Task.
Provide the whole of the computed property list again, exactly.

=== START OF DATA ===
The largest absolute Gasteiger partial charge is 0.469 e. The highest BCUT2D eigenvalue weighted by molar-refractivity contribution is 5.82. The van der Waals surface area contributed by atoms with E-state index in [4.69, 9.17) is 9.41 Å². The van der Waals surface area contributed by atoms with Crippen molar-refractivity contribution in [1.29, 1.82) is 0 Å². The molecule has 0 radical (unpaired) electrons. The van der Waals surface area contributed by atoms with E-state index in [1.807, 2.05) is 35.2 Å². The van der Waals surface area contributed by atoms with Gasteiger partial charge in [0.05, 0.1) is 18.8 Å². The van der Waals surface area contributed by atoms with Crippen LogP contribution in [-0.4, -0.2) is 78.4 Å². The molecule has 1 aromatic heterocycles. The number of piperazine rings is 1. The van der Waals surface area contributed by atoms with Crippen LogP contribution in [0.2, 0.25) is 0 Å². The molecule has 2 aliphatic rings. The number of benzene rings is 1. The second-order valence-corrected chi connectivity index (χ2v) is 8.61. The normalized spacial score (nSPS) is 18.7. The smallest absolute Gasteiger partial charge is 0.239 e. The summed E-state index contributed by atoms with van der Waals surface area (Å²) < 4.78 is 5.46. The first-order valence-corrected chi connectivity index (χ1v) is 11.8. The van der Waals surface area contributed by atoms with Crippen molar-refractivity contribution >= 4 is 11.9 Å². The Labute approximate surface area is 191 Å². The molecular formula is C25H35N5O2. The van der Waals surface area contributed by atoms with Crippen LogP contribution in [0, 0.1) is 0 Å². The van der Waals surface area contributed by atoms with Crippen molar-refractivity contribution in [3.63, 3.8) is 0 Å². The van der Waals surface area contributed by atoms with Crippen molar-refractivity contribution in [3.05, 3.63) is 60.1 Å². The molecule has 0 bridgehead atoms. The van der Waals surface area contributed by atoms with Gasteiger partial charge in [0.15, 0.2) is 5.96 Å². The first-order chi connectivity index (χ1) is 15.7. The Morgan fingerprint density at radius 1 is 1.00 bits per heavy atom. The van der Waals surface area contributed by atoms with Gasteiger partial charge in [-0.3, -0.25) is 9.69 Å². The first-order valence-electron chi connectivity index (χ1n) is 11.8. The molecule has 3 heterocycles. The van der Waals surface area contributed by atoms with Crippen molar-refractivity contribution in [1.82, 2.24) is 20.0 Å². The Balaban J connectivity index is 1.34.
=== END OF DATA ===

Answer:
The largest absolute Gasteiger partial charge is 0.469 e. The highest BCUT2D eigenvalue weighted by molar-refractivity contribution is 5.82. The van der Waals surface area contributed by atoms with E-state index in [4.69, 9.17) is 9.41 Å². The van der Waals surface area contributed by atoms with Crippen molar-refractivity contribution in [1.29, 1.82) is 0 Å². The molecule has 0 radical (unpaired) electrons. The van der Waals surface area contributed by atoms with E-state index in [1.807, 2.05) is 35.2 Å². The van der Waals surface area contributed by atoms with Gasteiger partial charge in [0.05, 0.1) is 18.8 Å². The van der Waals surface area contributed by atoms with Crippen LogP contribution in [-0.4, -0.2) is 78.4 Å². The molecule has 1 aromatic heterocycles. The number of piperazine rings is 1. The van der Waals surface area contributed by atoms with Crippen LogP contribution in [0.2, 0.25) is 0 Å². The molecule has 2 aliphatic rings. The number of benzene rings is 1. The second-order valence-corrected chi connectivity index (χ2v) is 8.61. The normalized spacial score (nSPS) is 18.7. The smallest absolute Gasteiger partial charge is 0.239 e. The summed E-state index contributed by atoms with van der Waals surface area (Å²) < 4.78 is 5.46. The first-order valence-corrected chi connectivity index (χ1v) is 11.8. The van der Waals surface area contributed by atoms with Crippen molar-refractivity contribution >= 4 is 11.9 Å². The Labute approximate surface area is 191 Å². The molecular formula is C25H35N5O2. The van der Waals surface area contributed by atoms with Crippen LogP contribution in [0, 0.1) is 0 Å². The van der Waals surface area contributed by atoms with Crippen molar-refractivity contribution in [3.63, 3.8) is 0 Å². The van der Waals surface area contributed by atoms with Crippen molar-refractivity contribution in [3.05, 3.63) is 60.1 Å². The molecule has 0 bridgehead atoms. The van der Waals surface area contributed by atoms with Gasteiger partial charge in [0.15, 0.2) is 5.96 Å². The first-order chi connectivity index (χ1) is 15.7. The Morgan fingerprint density at radius 1 is 1.00 bits per heavy atom. The van der Waals surface area contributed by atoms with Gasteiger partial charge in [-0.3, -0.25) is 9.69 Å². The first-order valence-electron chi connectivity index (χ1n) is 11.8. The molecule has 3 heterocycles. The van der Waals surface area contributed by atoms with Crippen molar-refractivity contribution in [1.82, 2.24) is 20.0 Å². The Balaban J connectivity index is 1.34.